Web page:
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The playground of Turkey's gilded youth, Çeşme, and neighbouring Alaçatı, have managed to retain their azure beauty. They lie at the end of an isthmus due west of Izmir and have long been a popular holiday spot, particularly with windsurfers and kitesurfers. With a liking for slow food, Alaçatı hosted the Vanishing Tastes Festival in 2014 and 2015. Local specialities include a fish sauce made with mastic resin. Mastic is grown on the Greek island of Chios, opposite, and Berrin Torolsan writes about recent attempts to grow it on the mainland in Man, Myth and Mastic (Cornucopia 55).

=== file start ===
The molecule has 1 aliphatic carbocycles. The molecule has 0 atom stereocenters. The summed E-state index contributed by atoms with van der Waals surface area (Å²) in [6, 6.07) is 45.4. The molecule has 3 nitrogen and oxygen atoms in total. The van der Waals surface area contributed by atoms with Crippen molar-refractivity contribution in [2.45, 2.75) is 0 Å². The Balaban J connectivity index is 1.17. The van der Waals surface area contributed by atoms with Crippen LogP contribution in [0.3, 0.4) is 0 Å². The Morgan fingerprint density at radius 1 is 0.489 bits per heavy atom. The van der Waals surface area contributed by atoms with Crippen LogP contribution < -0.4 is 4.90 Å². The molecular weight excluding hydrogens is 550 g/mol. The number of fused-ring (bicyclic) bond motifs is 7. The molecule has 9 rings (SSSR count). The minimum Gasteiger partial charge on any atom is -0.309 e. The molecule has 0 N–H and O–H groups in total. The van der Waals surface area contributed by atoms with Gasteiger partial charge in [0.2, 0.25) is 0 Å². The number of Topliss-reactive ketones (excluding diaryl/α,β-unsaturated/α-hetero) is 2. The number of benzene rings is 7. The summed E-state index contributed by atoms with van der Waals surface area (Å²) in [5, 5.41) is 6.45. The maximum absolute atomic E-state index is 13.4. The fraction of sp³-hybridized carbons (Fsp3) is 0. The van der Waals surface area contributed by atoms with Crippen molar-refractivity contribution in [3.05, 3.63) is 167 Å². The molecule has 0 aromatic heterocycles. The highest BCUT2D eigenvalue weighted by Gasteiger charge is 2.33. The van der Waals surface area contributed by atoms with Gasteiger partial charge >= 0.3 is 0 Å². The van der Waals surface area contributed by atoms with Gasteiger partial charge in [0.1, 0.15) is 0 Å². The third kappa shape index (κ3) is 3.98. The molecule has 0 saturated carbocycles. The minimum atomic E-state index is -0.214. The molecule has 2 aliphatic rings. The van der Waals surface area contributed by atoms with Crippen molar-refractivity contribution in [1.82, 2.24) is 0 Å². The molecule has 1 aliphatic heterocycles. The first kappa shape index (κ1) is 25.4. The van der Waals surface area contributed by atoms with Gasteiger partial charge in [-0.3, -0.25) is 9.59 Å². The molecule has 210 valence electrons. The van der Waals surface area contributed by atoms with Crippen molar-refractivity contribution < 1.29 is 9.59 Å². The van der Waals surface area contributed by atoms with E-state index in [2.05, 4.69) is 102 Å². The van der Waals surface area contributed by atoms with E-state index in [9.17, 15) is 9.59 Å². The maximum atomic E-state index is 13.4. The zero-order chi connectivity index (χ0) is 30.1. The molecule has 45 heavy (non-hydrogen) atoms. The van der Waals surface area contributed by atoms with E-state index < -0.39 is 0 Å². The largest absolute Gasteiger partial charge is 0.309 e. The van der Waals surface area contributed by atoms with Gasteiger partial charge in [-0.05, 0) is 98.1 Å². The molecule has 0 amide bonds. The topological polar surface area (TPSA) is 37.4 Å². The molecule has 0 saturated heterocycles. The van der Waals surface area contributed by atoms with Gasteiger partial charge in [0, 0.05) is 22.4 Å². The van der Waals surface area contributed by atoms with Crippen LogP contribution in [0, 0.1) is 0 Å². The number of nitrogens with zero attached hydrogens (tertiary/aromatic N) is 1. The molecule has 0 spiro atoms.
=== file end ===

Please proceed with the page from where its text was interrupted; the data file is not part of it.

The area has been settled since antiquity, when Çeşme was known as Lysos. The town took its place in Turkish history books in 1770 when the Ottoman navy, trapped in the harbour, was sunk by the Russians, though not before the Russian flagship went down, too. Çeşme's strategic position guarding Izmir Bay at the western edge of Anatolia has resulted in a fine castle fortified by the Genoese and Ottomans. Ilıca, to the west of Çeşme, has a good beach and is known for its thermal spas. To the north, the Karaburun Peninsula, which protects the Bay of Izmir, has a backbone of mountains that ensure it is a quieter place.
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